A TECHNIQUE DRIVEN Blog dedicated to mastery of surface design techniques. First we dye, overdye, paint, stitch, resist, tie, fold, silk screen, stamp, thermofax, batik, bejewel, stretch, shrink, sprinkle, Smooch, fuse, slice, dice, AND then we set it on fire using a variety of heat tools.

Tuesday, March 11, 2014

Stitch Size - from heirloom hand quilting to tacks and darns

When I started thinking about what I might write about hand stitching for this blog, I read through some of the posts on  my own blog where I've considered this subject.  About 5 years ago I was looking at how much  the size of my stitching had altered over the years.

My mother taught me to hand quilt  in the few months  I was unemployed after graduating and once I'd practiced on a bag ( getting 12- 13 stitches per inch) I was hooked, loving how the  stitching altered the surface and the soothing rhythm of process. The first art quilts I made were based on stained glass windows, 2 wall hangings made of scrap strips cut with scissors from jumble sale fabrics.  I  had a hand operated Singer machine  with a single stitch  suitable only for dressmaking and piecing and  I took it with me when I moved around the country in various jobs  from 1983 to 1990 -  quilting had by necessity to be by hand
 'Parsons Prism' 1982
'Amish Square' 48 x 48 " 1986

1986 was a productive  year for quilting while I was based in Salisbury doing botanical survey work on Salisbury Plain - Sarum Quilters were so supportive. More confident now in my stitching, in an Amish style quilt   I used black thread which would show up more  in the tulip patterns I designed myself.  However black on black was nightmare  and I reverted to cream for 'Counterpoise'!

 'Counterpoise' 60" x 60" 1986
 In 1987 I went  on a  batik course at Westhope College with Anne Dyer with Medieval Tiles in my mind from the British Museum. My mother had died recently and it seemed important to keep going  with the textile  interests we'd shared. Forming the centre of a double sized  bed quilt, it took me 7 years  of weekends and bank holidays to complete the hand quilting, each 'tile' taking 2 hours.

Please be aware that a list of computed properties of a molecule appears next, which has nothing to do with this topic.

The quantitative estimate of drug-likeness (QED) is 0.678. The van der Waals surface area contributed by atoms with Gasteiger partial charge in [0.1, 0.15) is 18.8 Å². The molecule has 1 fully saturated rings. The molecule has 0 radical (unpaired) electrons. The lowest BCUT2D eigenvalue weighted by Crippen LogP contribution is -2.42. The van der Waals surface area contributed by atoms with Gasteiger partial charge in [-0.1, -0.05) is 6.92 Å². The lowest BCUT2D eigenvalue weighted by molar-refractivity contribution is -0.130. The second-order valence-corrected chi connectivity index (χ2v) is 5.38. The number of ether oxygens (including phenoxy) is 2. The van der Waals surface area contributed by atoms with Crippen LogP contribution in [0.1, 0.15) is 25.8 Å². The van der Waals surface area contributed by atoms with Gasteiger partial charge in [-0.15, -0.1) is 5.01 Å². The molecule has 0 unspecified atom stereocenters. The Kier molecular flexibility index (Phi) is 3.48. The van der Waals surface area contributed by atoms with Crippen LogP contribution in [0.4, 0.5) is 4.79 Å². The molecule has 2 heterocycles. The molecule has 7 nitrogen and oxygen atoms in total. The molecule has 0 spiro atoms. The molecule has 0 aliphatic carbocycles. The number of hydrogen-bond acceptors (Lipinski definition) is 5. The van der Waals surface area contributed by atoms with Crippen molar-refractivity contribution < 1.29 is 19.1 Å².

'Medieval Tile Quilt' Double Bed  1987-1994  
Then in the mid-1990's I acquired a Bernina sewing machine with 'windfall shares' from a building society. Now I could achieve small stitches with machine quilting, I could be more prolific and concentrate on using larger hand stitches for decorative  not functional purposes. I often use a combination of both machine and hand stitching, whatever seems  appropriate for the cloth I'm working with. 

'Rules the Waves' 2012

'Red Remnants' 2014

My average stitch size now is probably 3-4  stitches per inch, often  larger! On some of my seascape pieces such as 'Rules the Waves'  I use  glazed quilting threads in huge overlapping tacks to give the impression of  sea spray and on my most recent pieces I've been using crochet cotton to 'darn' sections of old quilts.   Having served my apprenticeship over 12 years making thousands of tiny heirloom quilting stitches I think I've earned the right to break out!  

In my  next few posts  I'll share some of my projects large and small which illustrate the  different approaches and threads I use.

Mags Ramsay


  1. Your big, expressive stitches became your hand-writing. this is more than "breaking out", it is finding your own voice - exquisitely. I can only applaud for that.

  2. ooh, nice. But I do like the big stitch!

  3. Even when my hand quilting was at its best I don't think I could have ever achieved the consistency of stitches. Beautiful work.

    I am also in awe of the machine quilting. It to is an art!

    Looking forward to the month...


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